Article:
That works for me, an arbitrary opaque segmented string, allow the sender to
segment their namespace any way that makes sense to them.
This would also address the question on partitioning that was raised. Yahoo
with its 100M users might have their names segmented into 1000 partitions
and then map those onto 20 servers as needed for load balancing purposes. It
is also possible to get RAID style overlapping redundancy without excessive
Server A Serves partitions 1-50
Server B backs up partitions 1-3
Server C backs up partitions 4-6
This way the loss of one server does not cause a massive increase in load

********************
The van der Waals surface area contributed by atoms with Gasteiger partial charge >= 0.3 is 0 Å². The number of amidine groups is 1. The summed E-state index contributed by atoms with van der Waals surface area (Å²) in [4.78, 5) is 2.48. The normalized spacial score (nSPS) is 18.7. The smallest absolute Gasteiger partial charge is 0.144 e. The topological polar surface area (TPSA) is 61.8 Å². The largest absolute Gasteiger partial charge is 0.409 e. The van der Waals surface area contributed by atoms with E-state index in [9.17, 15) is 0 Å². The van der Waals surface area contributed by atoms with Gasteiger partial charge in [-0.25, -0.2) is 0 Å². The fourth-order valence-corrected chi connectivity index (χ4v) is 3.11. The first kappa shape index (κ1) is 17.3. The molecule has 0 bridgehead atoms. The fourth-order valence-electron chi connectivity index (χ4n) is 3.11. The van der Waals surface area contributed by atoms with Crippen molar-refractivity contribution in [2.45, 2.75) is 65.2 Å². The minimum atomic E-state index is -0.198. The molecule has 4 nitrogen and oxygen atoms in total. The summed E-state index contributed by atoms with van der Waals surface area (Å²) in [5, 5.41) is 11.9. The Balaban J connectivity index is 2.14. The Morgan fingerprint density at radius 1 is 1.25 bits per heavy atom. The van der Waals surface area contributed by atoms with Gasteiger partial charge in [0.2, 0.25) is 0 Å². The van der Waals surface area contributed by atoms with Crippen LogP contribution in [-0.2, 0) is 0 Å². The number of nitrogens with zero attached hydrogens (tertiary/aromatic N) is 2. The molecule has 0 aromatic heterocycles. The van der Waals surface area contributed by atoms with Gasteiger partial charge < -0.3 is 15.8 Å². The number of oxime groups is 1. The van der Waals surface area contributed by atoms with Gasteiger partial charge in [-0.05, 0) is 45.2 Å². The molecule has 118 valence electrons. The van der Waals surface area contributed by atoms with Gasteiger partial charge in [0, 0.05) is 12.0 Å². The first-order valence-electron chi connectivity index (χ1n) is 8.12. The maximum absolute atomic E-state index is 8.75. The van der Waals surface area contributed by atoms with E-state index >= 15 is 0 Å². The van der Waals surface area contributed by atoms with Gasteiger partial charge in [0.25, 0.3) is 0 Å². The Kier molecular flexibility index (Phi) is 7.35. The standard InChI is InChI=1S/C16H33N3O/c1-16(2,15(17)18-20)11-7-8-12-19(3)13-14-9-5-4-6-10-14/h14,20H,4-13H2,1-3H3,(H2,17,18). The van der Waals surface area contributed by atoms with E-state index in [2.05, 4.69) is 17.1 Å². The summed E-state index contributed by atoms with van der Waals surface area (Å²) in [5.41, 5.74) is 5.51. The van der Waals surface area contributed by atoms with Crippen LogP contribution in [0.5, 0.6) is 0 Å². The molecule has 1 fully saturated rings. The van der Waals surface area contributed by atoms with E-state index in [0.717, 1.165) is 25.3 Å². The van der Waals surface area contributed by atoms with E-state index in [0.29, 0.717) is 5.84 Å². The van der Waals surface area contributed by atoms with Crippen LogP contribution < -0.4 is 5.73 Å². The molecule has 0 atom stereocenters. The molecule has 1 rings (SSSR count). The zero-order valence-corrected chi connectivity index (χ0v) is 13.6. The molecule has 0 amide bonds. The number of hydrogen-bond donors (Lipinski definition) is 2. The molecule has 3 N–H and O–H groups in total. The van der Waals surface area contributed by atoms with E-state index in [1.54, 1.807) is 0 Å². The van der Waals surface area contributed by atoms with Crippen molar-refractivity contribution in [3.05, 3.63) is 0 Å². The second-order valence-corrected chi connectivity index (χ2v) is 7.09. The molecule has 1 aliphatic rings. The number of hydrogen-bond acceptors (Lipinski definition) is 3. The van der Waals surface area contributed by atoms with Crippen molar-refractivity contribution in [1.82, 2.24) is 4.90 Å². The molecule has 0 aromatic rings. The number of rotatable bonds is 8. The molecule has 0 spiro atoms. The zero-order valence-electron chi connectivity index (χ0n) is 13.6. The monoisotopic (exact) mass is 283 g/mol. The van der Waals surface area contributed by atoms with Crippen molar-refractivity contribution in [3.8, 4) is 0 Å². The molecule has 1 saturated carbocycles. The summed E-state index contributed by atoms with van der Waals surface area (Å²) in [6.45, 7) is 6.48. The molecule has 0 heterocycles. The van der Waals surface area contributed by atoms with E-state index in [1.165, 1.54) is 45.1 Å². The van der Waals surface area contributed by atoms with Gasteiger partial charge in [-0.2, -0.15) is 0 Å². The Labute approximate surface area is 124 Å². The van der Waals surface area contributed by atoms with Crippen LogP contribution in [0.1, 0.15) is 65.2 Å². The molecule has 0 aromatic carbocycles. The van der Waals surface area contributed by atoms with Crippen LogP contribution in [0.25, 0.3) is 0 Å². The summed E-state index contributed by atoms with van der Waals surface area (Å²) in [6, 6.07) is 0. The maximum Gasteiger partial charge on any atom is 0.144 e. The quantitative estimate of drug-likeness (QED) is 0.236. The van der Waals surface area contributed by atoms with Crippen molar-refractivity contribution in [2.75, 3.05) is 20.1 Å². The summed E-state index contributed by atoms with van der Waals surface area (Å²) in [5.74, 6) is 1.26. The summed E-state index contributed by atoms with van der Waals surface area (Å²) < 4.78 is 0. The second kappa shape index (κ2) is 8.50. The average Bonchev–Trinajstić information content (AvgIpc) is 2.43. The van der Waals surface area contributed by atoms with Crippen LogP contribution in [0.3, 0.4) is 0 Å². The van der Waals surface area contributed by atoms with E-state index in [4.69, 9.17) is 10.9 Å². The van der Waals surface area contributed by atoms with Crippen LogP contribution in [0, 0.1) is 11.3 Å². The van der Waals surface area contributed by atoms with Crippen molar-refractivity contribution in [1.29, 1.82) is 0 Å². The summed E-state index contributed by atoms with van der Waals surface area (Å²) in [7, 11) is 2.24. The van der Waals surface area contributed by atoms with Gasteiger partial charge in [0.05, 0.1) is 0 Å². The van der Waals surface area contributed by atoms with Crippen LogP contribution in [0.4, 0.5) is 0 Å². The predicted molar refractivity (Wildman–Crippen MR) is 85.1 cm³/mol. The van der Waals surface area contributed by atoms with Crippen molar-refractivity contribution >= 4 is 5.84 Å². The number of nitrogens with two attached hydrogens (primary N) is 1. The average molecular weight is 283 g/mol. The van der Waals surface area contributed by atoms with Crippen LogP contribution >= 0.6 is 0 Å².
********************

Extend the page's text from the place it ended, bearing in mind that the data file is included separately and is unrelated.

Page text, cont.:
for another server.
From: Andrew Newton [mailto:andy(_at_)hxr(_dot_)us]
Sent: Sunday, March 06, 2005 11:19 AM
To: Hallam-Baker, Phillip
Cc: mlibbeymail-mailsig(_at_)yahoo(_dot_)com; 'Douglas Otis'; MASS WG
Subject: Re: In response to Housley-mass-sec-review
On Mar 6, 2005, at 10:57 AM, Hallam-Baker, Phillip wrote:
Nah, why not just do a hierarchical query?
Standard DNS config can then be used to revoke the user or the
*.Base64(sha1(userID))._revocation.example.com TXT "status=revoked
I was thinking the same thing. Though it need not be codified in the
standard. The identifier just needs to conform to DNS label
it one label or many. That way Yahoo can use this type of scheme and
smaller mail systems can use simpler schemes.